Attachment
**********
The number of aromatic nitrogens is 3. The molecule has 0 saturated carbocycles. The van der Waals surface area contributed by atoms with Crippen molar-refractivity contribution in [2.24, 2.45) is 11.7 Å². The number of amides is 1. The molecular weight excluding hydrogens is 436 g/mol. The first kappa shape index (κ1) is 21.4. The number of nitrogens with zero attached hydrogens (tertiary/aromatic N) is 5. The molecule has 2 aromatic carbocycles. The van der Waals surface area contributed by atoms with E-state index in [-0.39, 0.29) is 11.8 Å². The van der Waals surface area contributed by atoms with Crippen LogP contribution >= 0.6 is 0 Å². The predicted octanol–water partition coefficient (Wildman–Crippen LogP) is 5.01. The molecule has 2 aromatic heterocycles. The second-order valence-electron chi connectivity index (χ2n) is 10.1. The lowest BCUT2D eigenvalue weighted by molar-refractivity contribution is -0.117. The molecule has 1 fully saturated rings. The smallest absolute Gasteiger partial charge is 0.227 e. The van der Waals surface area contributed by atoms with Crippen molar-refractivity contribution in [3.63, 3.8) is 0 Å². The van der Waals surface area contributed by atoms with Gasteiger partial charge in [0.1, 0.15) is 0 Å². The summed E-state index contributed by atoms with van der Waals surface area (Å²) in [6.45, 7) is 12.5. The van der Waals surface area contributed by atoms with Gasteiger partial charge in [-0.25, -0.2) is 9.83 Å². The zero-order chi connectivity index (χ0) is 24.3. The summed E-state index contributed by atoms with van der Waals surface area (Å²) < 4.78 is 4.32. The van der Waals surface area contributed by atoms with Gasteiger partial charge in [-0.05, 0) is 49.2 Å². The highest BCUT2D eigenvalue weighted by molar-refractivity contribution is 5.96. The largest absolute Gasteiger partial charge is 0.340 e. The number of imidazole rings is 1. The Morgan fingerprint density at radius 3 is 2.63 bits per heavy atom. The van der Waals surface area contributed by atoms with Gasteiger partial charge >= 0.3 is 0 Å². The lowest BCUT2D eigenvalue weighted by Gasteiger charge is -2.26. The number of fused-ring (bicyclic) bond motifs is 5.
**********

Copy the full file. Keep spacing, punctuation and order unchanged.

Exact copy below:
The number of aromatic nitrogens is 3. The molecule has 0 saturated carbocycles. The van der Waals surface area contributed by atoms with Crippen molar-refractivity contribution in [2.24, 2.45) is 11.7 Å². The number of amides is 1. The molecular weight excluding hydrogens is 436 g/mol. The first kappa shape index (κ1) is 21.4. The number of nitrogens with zero attached hydrogens (tertiary/aromatic N) is 5. The molecule has 2 aromatic carbocycles. The van der Waals surface area contributed by atoms with E-state index in [-0.39, 0.29) is 11.8 Å². The van der Waals surface area contributed by atoms with Crippen LogP contribution >= 0.6 is 0 Å². The predicted octanol–water partition coefficient (Wildman–Crippen LogP) is 5.01. The molecule has 2 aromatic heterocycles. The second-order valence-electron chi connectivity index (χ2n) is 10.1. The lowest BCUT2D eigenvalue weighted by molar-refractivity contribution is -0.117. The molecule has 1 fully saturated rings. The smallest absolute Gasteiger partial charge is 0.227 e. The van der Waals surface area contributed by atoms with Crippen molar-refractivity contribution in [3.63, 3.8) is 0 Å². The van der Waals surface area contributed by atoms with Gasteiger partial charge in [0.1, 0.15) is 0 Å². The summed E-state index contributed by atoms with van der Waals surface area (Å²) in [6.45, 7) is 12.5. The van der Waals surface area contributed by atoms with Gasteiger partial charge in [-0.25, -0.2) is 9.83 Å². The zero-order chi connectivity index (χ0) is 24.3. The summed E-state index contributed by atoms with van der Waals surface area (Å²) < 4.78 is 4.32. The van der Waals surface area contributed by atoms with Gasteiger partial charge in [-0.05, 0) is 49.2 Å². The highest BCUT2D eigenvalue weighted by molar-refractivity contribution is 5.96. The largest absolute Gasteiger partial charge is 0.340 e. The number of imidazole rings is 1. The Morgan fingerprint density at radius 3 is 2.63 bits per heavy atom. The van der Waals surface area contributed by atoms with Gasteiger partial charge >= 0.3 is 0 Å². The lowest BCUT2D eigenvalue weighted by Gasteiger charge is -2.26. The number of fused-ring (bicyclic) bond motifs is 5.